5 Iconic Destination Branding Campaigns
We often forget how we shape our perceptions around destinations we’ve never seen. Here are a few classic examples of some outstanding travel and tourism campaigns.
5. Virginia is for Lovers.
By David N. Martin and George Woltz of Martin and Woltz Inc. of Richmond, Virginia – which Ad Age called one of the most iconic advertising campaigns in the past 50 years. According to Forbes, In 1969, as the story goes, the copywriter from agency Martin & Woltz hit upon the idea for an advertising tagline designed to bring visitors to the state: “Virginia is for history lovers.” Thinking it too limiting, Martin and Woltz dropped the “history.” 40 years later, the campaign is still going strong.
4. Come and say G’Day – Australia
Most remember this campaign for its star Paul Hogan who later became known as Crocodile Dundee and the classic line he delivered “I’ll slip another shrimp on the barbie for you.” In the 15 million dollar ad campaign that was far and away Australia’s most successful. According to www.traveller.com.au in the first three months of the campaign, there were 70,000 inquiries from Americans about holidaying in Australia. Holiday visa applications for Australia from the US increased by 54 percent with 285,000 calls in 1985 to the campaign hotline.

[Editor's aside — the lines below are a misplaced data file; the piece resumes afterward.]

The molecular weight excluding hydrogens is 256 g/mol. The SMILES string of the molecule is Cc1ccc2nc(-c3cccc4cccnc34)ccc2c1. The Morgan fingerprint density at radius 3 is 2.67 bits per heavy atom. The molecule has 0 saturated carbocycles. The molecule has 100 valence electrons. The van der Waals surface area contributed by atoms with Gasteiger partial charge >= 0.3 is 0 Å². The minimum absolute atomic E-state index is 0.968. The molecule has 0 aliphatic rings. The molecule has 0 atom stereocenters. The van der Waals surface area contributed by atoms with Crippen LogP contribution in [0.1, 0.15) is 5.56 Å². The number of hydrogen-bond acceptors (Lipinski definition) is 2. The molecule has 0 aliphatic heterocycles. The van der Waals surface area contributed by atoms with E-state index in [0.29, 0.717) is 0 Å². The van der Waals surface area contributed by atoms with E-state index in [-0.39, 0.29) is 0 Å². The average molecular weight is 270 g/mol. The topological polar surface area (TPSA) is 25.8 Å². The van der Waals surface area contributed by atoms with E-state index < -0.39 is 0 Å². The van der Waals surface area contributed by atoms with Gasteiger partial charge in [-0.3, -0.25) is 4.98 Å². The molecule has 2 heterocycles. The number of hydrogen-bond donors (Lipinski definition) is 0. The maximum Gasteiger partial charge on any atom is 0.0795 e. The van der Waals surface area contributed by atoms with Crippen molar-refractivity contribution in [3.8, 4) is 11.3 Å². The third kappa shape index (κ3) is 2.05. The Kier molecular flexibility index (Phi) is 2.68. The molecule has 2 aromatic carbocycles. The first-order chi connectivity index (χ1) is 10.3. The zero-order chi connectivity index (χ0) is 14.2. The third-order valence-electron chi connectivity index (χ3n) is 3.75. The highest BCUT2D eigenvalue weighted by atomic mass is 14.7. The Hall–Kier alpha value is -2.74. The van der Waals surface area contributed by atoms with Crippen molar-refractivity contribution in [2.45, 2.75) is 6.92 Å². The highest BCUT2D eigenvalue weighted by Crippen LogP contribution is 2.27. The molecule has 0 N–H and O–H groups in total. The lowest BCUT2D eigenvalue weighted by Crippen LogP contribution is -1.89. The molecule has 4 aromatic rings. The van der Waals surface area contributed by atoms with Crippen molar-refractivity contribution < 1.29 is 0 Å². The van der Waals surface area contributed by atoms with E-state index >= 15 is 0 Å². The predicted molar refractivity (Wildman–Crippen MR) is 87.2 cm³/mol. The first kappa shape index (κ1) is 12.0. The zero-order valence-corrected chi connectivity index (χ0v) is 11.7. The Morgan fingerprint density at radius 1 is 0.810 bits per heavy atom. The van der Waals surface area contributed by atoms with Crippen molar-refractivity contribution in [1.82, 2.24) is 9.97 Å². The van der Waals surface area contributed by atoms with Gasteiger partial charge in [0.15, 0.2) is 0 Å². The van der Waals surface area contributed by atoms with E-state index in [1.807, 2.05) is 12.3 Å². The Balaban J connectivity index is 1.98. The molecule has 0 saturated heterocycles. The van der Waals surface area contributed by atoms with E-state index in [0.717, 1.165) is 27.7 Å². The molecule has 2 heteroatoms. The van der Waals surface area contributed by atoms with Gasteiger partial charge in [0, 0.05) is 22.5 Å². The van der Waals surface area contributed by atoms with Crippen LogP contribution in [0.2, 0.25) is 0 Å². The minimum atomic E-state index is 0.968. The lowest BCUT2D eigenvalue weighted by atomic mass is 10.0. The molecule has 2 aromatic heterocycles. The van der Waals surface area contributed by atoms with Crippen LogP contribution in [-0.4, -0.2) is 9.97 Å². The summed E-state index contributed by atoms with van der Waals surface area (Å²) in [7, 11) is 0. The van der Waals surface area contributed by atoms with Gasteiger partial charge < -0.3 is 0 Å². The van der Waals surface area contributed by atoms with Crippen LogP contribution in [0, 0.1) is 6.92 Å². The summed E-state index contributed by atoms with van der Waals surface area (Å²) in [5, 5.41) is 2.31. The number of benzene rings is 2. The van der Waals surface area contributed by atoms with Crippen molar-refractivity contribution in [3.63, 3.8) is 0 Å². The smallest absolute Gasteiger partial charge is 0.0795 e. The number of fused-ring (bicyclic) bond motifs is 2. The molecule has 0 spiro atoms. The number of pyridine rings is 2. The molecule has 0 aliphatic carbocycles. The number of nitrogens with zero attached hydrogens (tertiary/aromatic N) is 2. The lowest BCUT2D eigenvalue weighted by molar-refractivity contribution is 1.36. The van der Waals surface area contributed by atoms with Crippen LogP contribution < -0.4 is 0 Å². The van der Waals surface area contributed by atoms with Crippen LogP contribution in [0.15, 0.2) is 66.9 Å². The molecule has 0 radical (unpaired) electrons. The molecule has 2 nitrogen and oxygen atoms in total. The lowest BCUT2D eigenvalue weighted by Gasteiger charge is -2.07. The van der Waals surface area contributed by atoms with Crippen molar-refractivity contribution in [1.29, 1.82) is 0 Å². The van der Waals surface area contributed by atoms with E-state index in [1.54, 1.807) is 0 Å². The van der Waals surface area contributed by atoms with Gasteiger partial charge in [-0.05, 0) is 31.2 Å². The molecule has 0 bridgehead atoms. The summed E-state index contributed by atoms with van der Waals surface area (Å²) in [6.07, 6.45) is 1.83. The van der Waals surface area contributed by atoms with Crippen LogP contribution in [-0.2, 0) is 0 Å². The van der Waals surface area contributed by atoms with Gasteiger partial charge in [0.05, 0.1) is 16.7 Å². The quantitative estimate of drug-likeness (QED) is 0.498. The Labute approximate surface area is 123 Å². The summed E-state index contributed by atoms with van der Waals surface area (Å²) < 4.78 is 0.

3. New Zealand – 100% Pure
For a country brand that’s often lived in the shadows of Australia, the 100% Pure Campaign developed by Whybin\TBWA Sydney has done wonders for carving out its own identity and tapping into a global thirst for all thing ecological (not to mention a little Lord of the Rings for good measure).
2. Las Vegas – “What Happens Here”
After a misguided attempt to attract families to Vegas in the 90’s, the city returned to its roots with one of the most quoted campaigns in history. The brainchild of R&R Partners back in 2003, the campaign was developed on the insight that adults felt as though they had the freedom to be someone that they couldn’t be at home. Now in its 13th year, the campaign and iconic tagline have become part of pop culture inspiring The Hangover movie trilogy.
1. I Love New York
In the mid-1970’s New York City’s reputation was not at all what it is today. At the time, the perception (and in large part the reality) was that it was a crime-ridden, rat-infested, dangerous place that few would venture to visit. It was ruled by criminals and petty thugs and was in need of a major image makeover. In 1977, William S. Doyle, Deputy Commissioner of the New York State Department of Commerce, hired advertising agency Wells Rich Greene to develop a marketing campaign for New York State. The tagline “I love New York” was born. Renowned graphic designer Milton Glaser was hired to create a new logo. Glaser expected the campaign to only last a few months and did the work pro bono. As well, now the official state song “I love New York” was written and composed by Steve Karmen.
The campaign galvanized residents and ignited a genuine sense of pride. The campaign, along with a major shift in policy and focus from Mayor Giuliani would change the image of the city forever.